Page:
Chase Manhattan Corp. on Tuesday began marketing a $150 million issue of adjustable-rate preferred stock.
A Chase spokesman said proceeds of the issue would be used for general corporate purposes, including possible refinancing of outstanding debt or preferred stock.
Fixed-rate preferred stocks have been shaken by rising interest rates since the Federal Reserve began tightening monetary policy in February. As a result, prospective issuers must pay a higher premium over the 30-year U.S. Treasury bond yield than in the past, say preferred stock specialists.
Savings of 200 Basis Points
The Chase issue is being marketed to carry a dividend of around 84% to 85% of the highest yield among the three-month U.S. Treasury bill, 10-year U.S. Treasury note, and 30-year U.S. Treasury bond.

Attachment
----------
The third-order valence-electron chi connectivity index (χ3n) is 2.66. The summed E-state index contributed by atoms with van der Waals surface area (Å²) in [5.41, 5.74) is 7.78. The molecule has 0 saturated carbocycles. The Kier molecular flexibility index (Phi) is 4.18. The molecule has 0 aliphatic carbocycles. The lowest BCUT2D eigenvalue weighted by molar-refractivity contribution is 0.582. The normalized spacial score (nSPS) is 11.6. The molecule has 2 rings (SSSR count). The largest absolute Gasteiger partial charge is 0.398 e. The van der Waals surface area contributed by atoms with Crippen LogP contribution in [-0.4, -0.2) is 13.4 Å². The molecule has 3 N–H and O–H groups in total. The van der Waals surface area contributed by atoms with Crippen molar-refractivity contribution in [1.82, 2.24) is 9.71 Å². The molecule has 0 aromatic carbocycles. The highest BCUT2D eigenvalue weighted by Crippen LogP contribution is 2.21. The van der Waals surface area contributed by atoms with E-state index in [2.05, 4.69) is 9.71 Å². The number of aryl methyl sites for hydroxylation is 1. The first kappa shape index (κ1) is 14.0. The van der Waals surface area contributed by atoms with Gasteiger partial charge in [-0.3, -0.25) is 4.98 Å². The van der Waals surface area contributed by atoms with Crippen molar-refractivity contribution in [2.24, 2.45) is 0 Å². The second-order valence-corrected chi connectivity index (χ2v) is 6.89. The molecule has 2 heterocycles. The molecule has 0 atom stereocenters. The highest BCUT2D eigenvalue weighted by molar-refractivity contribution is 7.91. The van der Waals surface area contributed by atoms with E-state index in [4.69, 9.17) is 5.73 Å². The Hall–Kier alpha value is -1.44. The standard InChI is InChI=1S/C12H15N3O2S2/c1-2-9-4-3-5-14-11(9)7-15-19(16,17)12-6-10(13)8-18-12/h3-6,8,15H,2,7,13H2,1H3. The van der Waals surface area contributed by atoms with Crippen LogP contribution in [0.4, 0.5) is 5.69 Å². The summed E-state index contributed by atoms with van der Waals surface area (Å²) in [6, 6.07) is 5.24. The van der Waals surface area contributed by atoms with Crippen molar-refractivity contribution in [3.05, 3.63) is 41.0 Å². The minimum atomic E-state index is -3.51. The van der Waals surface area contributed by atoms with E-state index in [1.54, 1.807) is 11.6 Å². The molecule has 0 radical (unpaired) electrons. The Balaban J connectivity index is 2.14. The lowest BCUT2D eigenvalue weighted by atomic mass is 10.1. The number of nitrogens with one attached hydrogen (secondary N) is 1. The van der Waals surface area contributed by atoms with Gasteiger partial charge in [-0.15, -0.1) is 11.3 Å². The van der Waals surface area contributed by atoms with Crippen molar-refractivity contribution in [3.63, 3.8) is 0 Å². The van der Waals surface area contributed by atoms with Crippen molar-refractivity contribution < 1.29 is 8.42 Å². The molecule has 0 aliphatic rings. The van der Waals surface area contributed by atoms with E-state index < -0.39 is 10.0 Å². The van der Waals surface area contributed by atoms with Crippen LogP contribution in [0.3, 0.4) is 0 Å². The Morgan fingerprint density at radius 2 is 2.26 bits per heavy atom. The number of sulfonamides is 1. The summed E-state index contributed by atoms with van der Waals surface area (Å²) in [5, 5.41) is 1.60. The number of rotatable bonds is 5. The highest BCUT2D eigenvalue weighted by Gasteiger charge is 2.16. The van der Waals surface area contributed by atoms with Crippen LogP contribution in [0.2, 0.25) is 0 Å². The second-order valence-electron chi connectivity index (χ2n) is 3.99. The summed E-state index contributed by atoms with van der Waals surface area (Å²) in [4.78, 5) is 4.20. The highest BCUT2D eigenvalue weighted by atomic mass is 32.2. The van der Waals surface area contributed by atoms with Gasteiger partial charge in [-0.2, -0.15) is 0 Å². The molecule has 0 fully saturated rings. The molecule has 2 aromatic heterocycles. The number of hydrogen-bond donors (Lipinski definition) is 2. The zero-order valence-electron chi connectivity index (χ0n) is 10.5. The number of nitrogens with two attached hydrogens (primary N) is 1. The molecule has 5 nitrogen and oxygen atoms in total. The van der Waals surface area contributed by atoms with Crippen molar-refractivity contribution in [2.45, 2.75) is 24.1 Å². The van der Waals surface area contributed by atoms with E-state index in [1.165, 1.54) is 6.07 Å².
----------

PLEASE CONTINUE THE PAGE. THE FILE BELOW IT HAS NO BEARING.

This would initially put the dividend at roughly 6.05%, a savings of at least 200 basis points, compared with the rate Chase would pay for a fixed-rate issue, the sources said.
In addition, the dividend of the new issue will be no lower than 4.5% and no higher than 10.5%. The issue, which will be callable after five years, is expected to be priced sometime this week.
Interest rates would have to average 8.9% for the next five years for the adjustable-rate issue to be more expensive than a fixed-rate deal in that time period, said one specialist.
Capital markets sources speculated that proceeds from the sale may be used to refinance Chase's series F preferred stock, which has about $225 million outstanding. The series F dividend is higher, at 94.875% of the highest yield between the three-month, 10-year, and 30-year Treasury securities.
In addition, the series F issue has a 6% minimum and 15% maximum dividend, higher than the terms proposed for the new Chase issue. Goldman Sachs & Co. is lead manager of the prospective issue.